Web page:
PRESS RELEASE: For immediate release May 21st 2019
With over 50 events to choose from, music lovers are spoilt for choice at this year’s Buxton Festival Fringe.
For those drawn to folk, blues and jazz there are some especially rich pickings. Amongst those returning is Annette Gregory with her band. Annette’s smooth vocal style and her selection from the Great American Songbook has won her many friends up-and-down the country. In a similar vein is Basin Street Jazz & Blues - though expect a few originals as well as a mix of standards from the past 100 years. Meanwhile the 16-piece High Peak Swing Band will be providing entertainment at the Pavilion Gardens Bandstand.
Blues lovers will want to head for Buxton station when the Blues Train pulls in. Otherwise American visitors Sweet Suzi and Mark Allen will be joining local musicians Peter Buxton and the Herding Catz Blues Band for free entertainment at RedWillow.
At the folkier end of the spectrum, Ian Bowns will be drawing on the established traditional repertoire and the Occasional Band will focus on Irish and American songs and music. Sam Dunkley first played the Fringe more than 10 years ago and his return is always welcome. Sam has a friendly, relaxed style: expect a mix of traditional songs and originals that sound as if they have been around for years. The firmly established Club Acoustic night at the Old Clubhouse is also bound to deliver a good mix of standards and original songs. The Raintown Seers have become Buxton regulars and their songs based on Peak District legends and events are well worth hearing.
A number of singers are bringing new and original programmes to Fringe40. Egriega is back for the fourth year with a love story that is his most ambitious work yet. Paul Cromford has written a song-cycle about our planet’s relationship with its moon. Johnny Dysfunctional and his band celebrate Christmas - whether they are early or late is uncertain but audiences are sure to enjoy it.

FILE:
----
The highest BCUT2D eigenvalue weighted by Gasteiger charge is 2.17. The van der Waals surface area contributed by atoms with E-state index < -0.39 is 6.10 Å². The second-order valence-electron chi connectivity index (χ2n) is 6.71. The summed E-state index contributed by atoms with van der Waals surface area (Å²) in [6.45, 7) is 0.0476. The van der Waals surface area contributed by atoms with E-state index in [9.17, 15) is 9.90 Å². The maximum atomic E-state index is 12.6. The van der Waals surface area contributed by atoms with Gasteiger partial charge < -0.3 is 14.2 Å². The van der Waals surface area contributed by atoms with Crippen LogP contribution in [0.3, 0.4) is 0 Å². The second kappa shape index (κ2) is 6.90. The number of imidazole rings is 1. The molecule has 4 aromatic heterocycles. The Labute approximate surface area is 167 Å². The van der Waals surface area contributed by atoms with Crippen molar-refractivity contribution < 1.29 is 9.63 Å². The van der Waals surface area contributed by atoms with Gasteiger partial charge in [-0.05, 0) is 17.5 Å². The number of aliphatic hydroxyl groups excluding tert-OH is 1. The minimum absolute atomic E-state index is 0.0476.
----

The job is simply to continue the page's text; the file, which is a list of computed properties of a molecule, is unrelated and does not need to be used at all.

Cathy Rimer writes songs that are tender and wise; she has a voice and personality to match. Similar - but also very different - is Hattie Hatstar whose comic songs touch on some of the less obvious subjects. She is self-accompanied on the accordion.
Some shows probably would never see the light of day if it was not for the Fringe. Sam Slide’s Trombone Tunes, Trombone Talk is one such. Sam has been playing the ‘bone since his school days. It is an important part of his life. Hear a bit about that life set to music.
A host of other music is available at Fringe40. For further information see the printed programme, www.buxtonfringe.org.uk or the new Buxton Fringe App.
The Fringe wishes to thank its sponsor The University of Derby as well as financial supporters The Trevor Osborne Charitable Trust and High Peak Borough Council, its Fringe Friends and the town’s many Fringe supporters and venues.
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